You may not be able to define burnout, but you know what it feels like. When you just don’t give a flip anymore. When you drag yourself into work each morning feeling like you’re dragging a two-ton weight behind you. When you find yourself just staring at your computer monitor, completely unable to actually do anything.
Most people experience burnout at one time or another. It’s the result of using all of your energy on what you’re good at and what you can get paid for, with little or no attention to what you love. When simply showing up for work feels harder than tackling Mt. Everest, what can you do to rediscover the passion and sense of challenge you had at the beginning of your career?
Raise the bar.
Very few people are content to do the bare minimum. We’re wired to do our best, to constantly raise the bar on our own performance. If you’re feeling unchallenged, consider raising the bar yourself, rather than waiting on someone else to do it for you.
- Achieve a sales goal that exceeds the one your manager has set for you.
- Reduce turnaround time on customer service requests.
- Reduce your error rate by 15 percent (or 20 percent…or 30).
Even the most mundane task can feel more challenging if you move the goal line. Even if you never tell anyone else, you’ll feel satisfaction at the end of the day just by achieving your own goals.
Ask for new responsibility.
When you get to the point in your career when you can do your job in your sleep, it’s time to ask for something new. If you’re in a small mom-and-pop company, maybe you can ask to take on the challenge of creating the company’s IT system (even if your previous experience is in HR). If you work for a large corporation, ask to jump to a different silo. Try using your experience and knowledge of the company to take a shot at a completely different field. Maybe there’s a new interdisciplinary team starting up – ask to be on it (or even better to head it up).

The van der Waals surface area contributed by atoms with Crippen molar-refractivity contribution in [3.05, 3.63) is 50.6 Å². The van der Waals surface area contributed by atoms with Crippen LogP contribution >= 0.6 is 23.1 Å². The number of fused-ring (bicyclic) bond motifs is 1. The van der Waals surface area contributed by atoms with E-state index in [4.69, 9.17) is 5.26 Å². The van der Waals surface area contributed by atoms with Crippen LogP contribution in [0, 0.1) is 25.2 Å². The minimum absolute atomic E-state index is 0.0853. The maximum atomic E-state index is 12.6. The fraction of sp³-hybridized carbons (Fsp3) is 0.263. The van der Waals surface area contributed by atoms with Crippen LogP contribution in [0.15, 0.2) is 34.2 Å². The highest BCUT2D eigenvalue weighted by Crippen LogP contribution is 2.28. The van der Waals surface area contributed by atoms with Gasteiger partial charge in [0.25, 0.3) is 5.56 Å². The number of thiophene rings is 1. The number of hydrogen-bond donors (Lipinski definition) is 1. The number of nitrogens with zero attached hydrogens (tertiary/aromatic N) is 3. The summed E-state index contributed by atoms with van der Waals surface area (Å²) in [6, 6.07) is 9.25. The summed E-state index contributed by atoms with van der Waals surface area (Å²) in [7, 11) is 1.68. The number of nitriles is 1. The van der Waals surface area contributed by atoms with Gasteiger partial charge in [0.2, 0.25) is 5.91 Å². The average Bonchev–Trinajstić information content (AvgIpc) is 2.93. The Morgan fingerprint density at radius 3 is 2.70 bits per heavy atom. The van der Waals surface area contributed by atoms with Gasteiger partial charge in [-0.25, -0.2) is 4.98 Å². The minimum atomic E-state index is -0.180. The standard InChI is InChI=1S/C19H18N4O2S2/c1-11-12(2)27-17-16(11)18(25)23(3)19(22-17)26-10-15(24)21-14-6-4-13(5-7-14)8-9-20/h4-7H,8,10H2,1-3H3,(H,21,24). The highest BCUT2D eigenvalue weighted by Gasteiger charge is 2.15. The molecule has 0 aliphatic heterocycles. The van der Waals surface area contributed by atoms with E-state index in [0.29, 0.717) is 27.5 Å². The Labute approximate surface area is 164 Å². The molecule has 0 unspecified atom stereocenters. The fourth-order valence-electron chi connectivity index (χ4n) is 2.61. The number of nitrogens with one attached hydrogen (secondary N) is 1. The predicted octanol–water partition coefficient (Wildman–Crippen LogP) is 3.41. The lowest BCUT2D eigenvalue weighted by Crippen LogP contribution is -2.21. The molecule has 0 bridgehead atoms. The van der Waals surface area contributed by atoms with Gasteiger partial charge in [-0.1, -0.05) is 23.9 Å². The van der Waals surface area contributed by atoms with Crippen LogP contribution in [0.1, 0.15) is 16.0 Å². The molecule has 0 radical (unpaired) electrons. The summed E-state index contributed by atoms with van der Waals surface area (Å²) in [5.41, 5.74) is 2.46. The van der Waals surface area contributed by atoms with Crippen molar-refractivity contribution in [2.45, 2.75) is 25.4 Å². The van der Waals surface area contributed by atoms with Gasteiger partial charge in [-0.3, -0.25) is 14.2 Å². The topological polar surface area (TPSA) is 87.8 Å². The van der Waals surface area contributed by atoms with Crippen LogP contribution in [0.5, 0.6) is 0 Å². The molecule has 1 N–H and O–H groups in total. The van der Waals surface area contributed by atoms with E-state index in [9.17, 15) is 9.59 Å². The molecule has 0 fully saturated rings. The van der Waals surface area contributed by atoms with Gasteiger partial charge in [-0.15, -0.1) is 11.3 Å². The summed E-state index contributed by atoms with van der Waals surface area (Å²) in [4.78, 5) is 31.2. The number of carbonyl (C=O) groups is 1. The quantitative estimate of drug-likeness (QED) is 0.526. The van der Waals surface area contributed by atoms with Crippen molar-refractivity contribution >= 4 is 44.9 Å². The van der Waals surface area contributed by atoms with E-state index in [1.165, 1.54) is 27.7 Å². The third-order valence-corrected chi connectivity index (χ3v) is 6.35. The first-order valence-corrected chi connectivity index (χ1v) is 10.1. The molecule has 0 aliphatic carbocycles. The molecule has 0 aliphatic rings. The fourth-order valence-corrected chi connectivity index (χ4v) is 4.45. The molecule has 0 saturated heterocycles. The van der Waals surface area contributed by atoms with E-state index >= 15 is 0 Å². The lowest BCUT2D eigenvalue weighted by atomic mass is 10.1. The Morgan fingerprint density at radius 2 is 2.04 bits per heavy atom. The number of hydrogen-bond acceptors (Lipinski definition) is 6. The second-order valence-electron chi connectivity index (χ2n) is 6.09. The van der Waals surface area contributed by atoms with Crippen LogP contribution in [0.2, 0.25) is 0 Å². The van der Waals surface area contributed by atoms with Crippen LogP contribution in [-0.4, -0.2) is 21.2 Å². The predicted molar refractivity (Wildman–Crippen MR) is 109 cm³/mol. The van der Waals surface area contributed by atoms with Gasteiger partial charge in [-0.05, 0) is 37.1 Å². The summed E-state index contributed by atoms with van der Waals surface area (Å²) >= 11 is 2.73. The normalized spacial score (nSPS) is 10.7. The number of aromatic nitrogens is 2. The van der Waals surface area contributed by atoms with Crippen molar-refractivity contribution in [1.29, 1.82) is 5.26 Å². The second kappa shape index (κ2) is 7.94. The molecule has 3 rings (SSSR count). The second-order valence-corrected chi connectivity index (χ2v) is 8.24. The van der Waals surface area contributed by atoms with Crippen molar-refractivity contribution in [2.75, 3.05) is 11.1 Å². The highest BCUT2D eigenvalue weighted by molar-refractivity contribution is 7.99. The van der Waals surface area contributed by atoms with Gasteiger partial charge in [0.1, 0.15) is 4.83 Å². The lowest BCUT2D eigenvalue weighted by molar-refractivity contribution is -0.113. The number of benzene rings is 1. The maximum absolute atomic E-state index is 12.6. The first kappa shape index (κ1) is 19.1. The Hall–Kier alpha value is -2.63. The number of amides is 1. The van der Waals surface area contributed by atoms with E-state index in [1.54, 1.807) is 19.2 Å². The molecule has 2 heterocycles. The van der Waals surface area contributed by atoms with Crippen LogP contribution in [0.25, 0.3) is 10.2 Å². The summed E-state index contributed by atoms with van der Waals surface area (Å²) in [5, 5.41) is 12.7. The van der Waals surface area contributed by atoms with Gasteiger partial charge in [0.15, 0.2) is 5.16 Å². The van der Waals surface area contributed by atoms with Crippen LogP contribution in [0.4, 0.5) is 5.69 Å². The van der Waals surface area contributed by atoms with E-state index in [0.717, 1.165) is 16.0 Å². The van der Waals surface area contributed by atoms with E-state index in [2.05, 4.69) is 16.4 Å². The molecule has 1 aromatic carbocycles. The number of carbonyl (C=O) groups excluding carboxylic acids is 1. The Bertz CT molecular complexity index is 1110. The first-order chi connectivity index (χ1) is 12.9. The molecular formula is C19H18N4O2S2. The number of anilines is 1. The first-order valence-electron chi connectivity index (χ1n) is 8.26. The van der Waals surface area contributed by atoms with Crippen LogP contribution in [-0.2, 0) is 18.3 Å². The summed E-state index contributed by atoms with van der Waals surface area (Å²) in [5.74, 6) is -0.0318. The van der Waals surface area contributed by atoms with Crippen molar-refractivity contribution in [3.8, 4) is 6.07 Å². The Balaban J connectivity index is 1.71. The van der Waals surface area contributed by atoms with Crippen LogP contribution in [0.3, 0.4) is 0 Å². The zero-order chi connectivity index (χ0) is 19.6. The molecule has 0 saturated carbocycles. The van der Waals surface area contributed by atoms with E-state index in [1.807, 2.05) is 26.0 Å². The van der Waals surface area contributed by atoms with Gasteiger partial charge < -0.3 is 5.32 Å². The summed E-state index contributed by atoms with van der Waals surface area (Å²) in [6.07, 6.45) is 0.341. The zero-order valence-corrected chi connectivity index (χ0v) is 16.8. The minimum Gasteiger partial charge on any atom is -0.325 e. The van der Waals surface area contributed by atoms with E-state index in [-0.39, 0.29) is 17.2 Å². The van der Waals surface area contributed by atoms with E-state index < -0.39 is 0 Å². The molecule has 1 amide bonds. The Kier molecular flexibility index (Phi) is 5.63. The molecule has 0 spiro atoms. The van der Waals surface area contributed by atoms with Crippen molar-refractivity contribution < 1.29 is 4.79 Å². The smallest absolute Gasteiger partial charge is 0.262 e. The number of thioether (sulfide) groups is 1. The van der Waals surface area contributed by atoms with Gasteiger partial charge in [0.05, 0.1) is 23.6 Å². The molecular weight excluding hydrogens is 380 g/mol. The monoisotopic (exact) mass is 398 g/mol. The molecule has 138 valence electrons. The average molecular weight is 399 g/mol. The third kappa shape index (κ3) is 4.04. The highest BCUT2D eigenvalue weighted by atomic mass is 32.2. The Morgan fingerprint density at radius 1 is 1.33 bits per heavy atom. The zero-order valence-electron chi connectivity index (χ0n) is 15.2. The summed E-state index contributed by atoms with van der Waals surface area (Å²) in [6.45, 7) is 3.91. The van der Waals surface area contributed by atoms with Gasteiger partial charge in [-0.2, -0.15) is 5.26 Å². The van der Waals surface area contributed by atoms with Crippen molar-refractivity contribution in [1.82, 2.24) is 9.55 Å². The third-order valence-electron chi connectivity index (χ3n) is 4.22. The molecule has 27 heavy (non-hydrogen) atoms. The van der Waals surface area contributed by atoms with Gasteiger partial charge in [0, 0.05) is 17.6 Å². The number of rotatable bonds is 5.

Get more of what you love.
What do you mostly love your job about? What part of your job do you look forward to, like an incredible dessert at the end of a rather boring meal? If you’re bored with writing but love helping others develop their writing skills, ask if you can take on some editing duties. If you’re sick of illustrating the company magazine but still love creating graphics, ask whether the advertising department could use your skills.
Make it matter.
What if you’re good at what you do, are well-paid, and love the work…but feel like you’re working for the wrong reasons? Maybe you love coming up with innovative IT solutions but are tired of doing it just to sell more widgets. What can you do to channel your skills and passion into something that actually matters? Maybe you could offer your skills to a charity you love. Maybe you could come up with a way your company could contribute to the community (using your skills, of course). Sometimes you don’t have to change what you to do to reignite your passion; you just have to do it for the right reasons.
Nothing could be more frustrating than struggling to get an education and earn your stripes in your career…only to discover that you don’t love it anymore. But finding yourself in that position doesn’t mean you have to quit and start all over; it just means you have to find a way to align three different factors: what you’re good at, what you can get paid for, and what you love.
photo credit: freeimages